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The Wilden Curriculum

Wisborough Green Primary School - Curriculum

Curriculum Intent

The curriculum at Wilden Church of England VA Primary School is fundamentally based on the National Curriculum, but we have recognised the need to consider our context and have adapted the content of the curriculum to meet the needs of all children. With St Nicholas Church integral to supporting our children to flourish during their time at Wilden, we celebrate and collaborate with the church and our local community to promote in children a lifelong love of learning.

The core principles of our curriculum are:

  • Cultural Diversity. We recognise that in our small village school, children need to be informed and exposed to many different cultures, and so we believe that Black History should be celebrated throughout the school year and not just during Black History month. Each topic has elements of either Black History or other ethnic minority groups to ensure the children are exposed to history and cultures different to their own.
  • Spiralised. As children revisit each topic bi-annually,  children are given opportunities to reflect back on prior learning and recap knowledge before being exposed to new  information that widens their knowledge.
  • Values based. Wilden's core values are central to ensuring every child can flourish during their time at Wilden. Our core values can be seen throughout the curriculum:
  • Love: Children take time and care over presentation, understand the value of learning and progress as well as showing love and kindness within school and the community. School staff show love through nurturing all the children in our care and ensuring every child can make progress.
  • Resilience: Children are encouraged to persevere with problems and continually have a go. They use language such as ‘I can’t do this …yet’, ‘What can I do to help myself’. Class teachers have high expectations and continually strive for children to have their own high expectations.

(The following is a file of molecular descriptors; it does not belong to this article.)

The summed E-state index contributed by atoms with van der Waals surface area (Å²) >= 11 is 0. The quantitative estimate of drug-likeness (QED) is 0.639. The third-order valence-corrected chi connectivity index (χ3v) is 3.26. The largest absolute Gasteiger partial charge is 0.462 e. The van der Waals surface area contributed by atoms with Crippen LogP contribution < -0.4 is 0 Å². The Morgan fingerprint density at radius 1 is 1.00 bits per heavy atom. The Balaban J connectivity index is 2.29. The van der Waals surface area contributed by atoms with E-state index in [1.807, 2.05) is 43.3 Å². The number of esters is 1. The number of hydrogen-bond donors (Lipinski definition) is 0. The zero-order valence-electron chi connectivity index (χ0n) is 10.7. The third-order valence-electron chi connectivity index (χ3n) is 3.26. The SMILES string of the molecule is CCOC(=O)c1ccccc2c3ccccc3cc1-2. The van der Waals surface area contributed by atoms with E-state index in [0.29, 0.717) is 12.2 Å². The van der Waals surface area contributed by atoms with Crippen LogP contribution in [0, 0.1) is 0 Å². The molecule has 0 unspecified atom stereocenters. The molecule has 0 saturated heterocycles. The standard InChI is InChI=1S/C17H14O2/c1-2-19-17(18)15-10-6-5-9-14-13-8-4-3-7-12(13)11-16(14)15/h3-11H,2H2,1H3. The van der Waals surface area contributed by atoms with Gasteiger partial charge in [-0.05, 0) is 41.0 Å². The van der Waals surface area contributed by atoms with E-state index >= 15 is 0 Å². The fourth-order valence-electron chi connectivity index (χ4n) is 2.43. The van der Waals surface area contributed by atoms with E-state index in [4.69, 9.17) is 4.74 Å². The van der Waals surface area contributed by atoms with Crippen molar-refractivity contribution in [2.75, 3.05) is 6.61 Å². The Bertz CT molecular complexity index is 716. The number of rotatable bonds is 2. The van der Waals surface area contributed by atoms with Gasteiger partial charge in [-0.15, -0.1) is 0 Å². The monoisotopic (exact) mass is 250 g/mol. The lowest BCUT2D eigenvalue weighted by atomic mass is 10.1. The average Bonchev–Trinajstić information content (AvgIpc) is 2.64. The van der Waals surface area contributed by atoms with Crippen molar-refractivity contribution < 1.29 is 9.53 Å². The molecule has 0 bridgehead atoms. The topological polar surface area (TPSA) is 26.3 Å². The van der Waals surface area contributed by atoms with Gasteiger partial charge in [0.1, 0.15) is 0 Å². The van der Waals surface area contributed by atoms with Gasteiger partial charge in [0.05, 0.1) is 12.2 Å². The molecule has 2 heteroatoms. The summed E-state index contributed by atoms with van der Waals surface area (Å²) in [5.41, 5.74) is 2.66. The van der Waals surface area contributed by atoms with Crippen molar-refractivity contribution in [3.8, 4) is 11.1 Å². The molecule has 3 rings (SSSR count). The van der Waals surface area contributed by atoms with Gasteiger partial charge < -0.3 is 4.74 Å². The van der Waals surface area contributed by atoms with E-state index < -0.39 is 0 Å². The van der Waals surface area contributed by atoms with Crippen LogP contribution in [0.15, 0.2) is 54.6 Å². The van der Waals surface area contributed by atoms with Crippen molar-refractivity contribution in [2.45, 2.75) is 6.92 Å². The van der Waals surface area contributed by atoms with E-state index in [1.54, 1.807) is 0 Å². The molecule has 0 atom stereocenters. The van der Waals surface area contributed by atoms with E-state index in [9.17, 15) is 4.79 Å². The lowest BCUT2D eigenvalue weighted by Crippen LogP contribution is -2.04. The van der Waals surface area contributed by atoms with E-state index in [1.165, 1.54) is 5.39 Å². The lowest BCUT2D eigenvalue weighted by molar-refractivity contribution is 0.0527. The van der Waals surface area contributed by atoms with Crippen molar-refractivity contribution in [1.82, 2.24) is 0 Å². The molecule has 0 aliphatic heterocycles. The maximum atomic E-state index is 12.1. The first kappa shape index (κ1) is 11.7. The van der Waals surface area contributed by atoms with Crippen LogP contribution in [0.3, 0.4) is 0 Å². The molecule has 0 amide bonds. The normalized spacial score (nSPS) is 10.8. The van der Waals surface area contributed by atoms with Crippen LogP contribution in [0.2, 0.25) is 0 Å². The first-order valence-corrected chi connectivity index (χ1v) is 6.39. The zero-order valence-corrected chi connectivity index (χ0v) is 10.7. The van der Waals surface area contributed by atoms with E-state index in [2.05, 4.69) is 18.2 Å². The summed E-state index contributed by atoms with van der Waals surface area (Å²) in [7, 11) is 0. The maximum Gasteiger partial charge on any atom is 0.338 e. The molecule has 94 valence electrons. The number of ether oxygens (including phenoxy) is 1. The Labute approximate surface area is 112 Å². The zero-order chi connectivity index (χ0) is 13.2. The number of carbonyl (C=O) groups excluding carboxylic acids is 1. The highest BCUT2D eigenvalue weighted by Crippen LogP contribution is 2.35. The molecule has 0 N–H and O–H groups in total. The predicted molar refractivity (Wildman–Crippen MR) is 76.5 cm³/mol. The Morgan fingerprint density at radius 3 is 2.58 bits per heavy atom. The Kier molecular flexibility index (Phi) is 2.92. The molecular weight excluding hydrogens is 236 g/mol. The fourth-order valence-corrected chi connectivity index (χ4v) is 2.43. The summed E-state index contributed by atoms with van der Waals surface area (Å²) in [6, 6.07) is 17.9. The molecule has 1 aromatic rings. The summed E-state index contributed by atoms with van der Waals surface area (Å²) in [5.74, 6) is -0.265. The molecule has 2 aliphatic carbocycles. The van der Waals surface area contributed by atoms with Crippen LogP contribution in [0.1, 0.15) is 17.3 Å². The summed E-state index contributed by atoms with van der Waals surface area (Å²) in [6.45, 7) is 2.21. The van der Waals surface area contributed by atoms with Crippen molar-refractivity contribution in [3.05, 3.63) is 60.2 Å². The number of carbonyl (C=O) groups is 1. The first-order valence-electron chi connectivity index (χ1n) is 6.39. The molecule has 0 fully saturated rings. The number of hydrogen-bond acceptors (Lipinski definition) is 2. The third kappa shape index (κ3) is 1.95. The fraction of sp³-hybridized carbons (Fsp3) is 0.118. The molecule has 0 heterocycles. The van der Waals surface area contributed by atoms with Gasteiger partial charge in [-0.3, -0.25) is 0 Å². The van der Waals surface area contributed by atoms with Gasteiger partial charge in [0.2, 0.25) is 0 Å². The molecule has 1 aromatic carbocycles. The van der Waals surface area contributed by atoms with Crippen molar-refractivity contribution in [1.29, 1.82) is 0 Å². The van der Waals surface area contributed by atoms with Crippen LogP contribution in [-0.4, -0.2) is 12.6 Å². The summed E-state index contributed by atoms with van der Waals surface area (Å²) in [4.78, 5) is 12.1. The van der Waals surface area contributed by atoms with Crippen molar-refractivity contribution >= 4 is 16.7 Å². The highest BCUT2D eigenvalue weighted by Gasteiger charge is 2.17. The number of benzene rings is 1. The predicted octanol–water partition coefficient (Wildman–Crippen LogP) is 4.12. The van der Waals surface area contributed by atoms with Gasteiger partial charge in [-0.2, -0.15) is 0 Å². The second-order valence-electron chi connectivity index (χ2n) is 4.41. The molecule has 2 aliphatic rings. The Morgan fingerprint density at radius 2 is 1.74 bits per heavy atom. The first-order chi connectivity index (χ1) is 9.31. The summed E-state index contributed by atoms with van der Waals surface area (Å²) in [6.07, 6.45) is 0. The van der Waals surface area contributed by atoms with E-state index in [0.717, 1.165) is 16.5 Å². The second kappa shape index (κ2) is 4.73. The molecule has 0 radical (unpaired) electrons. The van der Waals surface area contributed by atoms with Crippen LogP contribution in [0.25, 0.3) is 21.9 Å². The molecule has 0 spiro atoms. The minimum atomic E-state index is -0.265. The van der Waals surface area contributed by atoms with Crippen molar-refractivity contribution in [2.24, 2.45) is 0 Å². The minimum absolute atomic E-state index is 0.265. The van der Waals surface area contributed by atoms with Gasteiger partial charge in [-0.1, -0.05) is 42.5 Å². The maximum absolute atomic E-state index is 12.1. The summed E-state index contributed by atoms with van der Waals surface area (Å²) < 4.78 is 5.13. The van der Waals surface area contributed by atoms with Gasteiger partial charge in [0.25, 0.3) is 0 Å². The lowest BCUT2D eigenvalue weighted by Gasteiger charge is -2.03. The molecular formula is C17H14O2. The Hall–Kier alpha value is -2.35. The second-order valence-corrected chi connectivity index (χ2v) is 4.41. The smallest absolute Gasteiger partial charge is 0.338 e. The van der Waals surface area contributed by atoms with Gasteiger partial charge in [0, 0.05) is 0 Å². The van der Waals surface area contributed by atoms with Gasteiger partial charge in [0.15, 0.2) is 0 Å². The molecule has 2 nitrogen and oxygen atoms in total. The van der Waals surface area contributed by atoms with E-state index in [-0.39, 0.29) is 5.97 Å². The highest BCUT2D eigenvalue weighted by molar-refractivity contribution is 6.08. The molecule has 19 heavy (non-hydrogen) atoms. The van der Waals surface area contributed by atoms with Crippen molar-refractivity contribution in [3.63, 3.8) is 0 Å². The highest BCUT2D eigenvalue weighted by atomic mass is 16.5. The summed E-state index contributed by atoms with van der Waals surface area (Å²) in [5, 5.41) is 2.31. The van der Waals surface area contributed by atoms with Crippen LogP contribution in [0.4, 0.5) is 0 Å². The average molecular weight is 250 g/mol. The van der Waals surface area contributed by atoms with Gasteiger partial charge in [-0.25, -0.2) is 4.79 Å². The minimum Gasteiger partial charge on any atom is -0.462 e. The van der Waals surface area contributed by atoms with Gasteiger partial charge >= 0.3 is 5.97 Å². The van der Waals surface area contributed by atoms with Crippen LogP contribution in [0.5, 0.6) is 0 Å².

• Inquisitiveness: At the start and during a topic, children are encouraged to develop their own curiosity by asking questions about their learning and topics.
  • Courage: Facing new challenges such as activities in Forest School, attending inter-school sporting tournaments, residential trips, attending debating competitions as well as Speech and Drama competitions sometimes means children face new experiences for which they need tenacity and determination.
  • Generosity: Children are regularly exposed to current affairs through class discussions and news reports. Class teachers will often link this to their current learning and children often show empathy and respect for the communities affected and also understand how their Courage and Generosity can make an impact. The school council is keen to show generosity when raising money for charity fundraisers.
  • Forest School. This is an integral part of becoming a flourishing child, as children apply all our core values to their experience in forest school and often face challenges that are new to them. Forest school also provides opportunities for children to practise and improve academic learning, as sessions often closely align with their learning in the classroom.
  • Community focused. Wilden has close links to our church community as we regularly visit church for services and invite our local vicar into school to conduct Collective Worship as well as Forest Church. We also work with local Christian groups whereby we visit our local environment to learn about the teachings of the Bible and therefore help others on their journey through Wilden Primary School to follow their path in God’s ever-changing garden.

Curriculum Implementation

In our mixed age classes, a two-year rolling programme is needed; we chose a whole school topic for each term, culminating in six different topics. Although the children revisit the topic three times in their Wilden journey, each stage of the journey allows teachers to recap important skills, challenge children further and develop a wider, in-depth knowledge of the topic. Each topic is planned to involve whole school trips, visitors coming into school or presenting their knowledge in an end of term celebration event for parents to bring alive our learning and understand the importance of it in a real-life context.